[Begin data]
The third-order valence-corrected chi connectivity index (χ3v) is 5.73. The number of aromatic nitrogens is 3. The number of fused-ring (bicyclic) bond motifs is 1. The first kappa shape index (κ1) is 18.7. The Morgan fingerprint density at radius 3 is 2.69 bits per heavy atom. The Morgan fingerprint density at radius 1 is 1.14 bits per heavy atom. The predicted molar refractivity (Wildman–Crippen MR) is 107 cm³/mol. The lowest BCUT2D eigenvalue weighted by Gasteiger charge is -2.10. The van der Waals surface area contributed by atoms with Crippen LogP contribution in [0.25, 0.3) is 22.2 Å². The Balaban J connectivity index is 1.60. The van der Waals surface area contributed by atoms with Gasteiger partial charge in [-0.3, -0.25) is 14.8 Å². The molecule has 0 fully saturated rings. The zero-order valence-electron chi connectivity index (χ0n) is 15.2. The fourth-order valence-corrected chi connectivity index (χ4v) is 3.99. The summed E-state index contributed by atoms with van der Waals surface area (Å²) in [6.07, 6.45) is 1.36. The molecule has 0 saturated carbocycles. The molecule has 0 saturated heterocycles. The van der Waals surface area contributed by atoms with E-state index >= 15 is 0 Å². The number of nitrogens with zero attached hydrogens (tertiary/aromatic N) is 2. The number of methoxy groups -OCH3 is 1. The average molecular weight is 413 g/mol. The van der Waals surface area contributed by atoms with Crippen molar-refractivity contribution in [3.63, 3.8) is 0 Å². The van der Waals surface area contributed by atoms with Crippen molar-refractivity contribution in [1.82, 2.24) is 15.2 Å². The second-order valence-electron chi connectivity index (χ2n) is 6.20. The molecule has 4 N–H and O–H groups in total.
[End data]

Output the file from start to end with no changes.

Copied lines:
The third-order valence-corrected chi connectivity index (χ3v) is 5.73. The number of aromatic nitrogens is 3. The number of fused-ring (bicyclic) bond motifs is 1. The first kappa shape index (κ1) is 18.7. The Morgan fingerprint density at radius 3 is 2.69 bits per heavy atom. The Morgan fingerprint density at radius 1 is 1.14 bits per heavy atom. The predicted molar refractivity (Wildman–Crippen MR) is 107 cm³/mol. The lowest BCUT2D eigenvalue weighted by Gasteiger charge is -2.10. The van der Waals surface area contributed by atoms with Crippen LogP contribution in [0.25, 0.3) is 22.2 Å². The Balaban J connectivity index is 1.60. The van der Waals surface area contributed by atoms with Gasteiger partial charge in [-0.3, -0.25) is 14.8 Å². The molecule has 0 fully saturated rings. The zero-order valence-electron chi connectivity index (χ0n) is 15.2. The fourth-order valence-corrected chi connectivity index (χ4v) is 3.99. The summed E-state index contributed by atoms with van der Waals surface area (Å²) in [6.07, 6.45) is 1.36. The molecule has 0 saturated carbocycles. The molecule has 0 saturated heterocycles. The van der Waals surface area contributed by atoms with E-state index >= 15 is 0 Å². The number of nitrogens with zero attached hydrogens (tertiary/aromatic N) is 2. The number of methoxy groups -OCH3 is 1. The average molecular weight is 413 g/mol. The van der Waals surface area contributed by atoms with Crippen molar-refractivity contribution in [3.63, 3.8) is 0 Å². The van der Waals surface area contributed by atoms with Crippen molar-refractivity contribution in [1.82, 2.24) is 15.2 Å². The second-order valence-electron chi connectivity index (χ2n) is 6.20. The molecule has 4 N–H and O–H groups in total.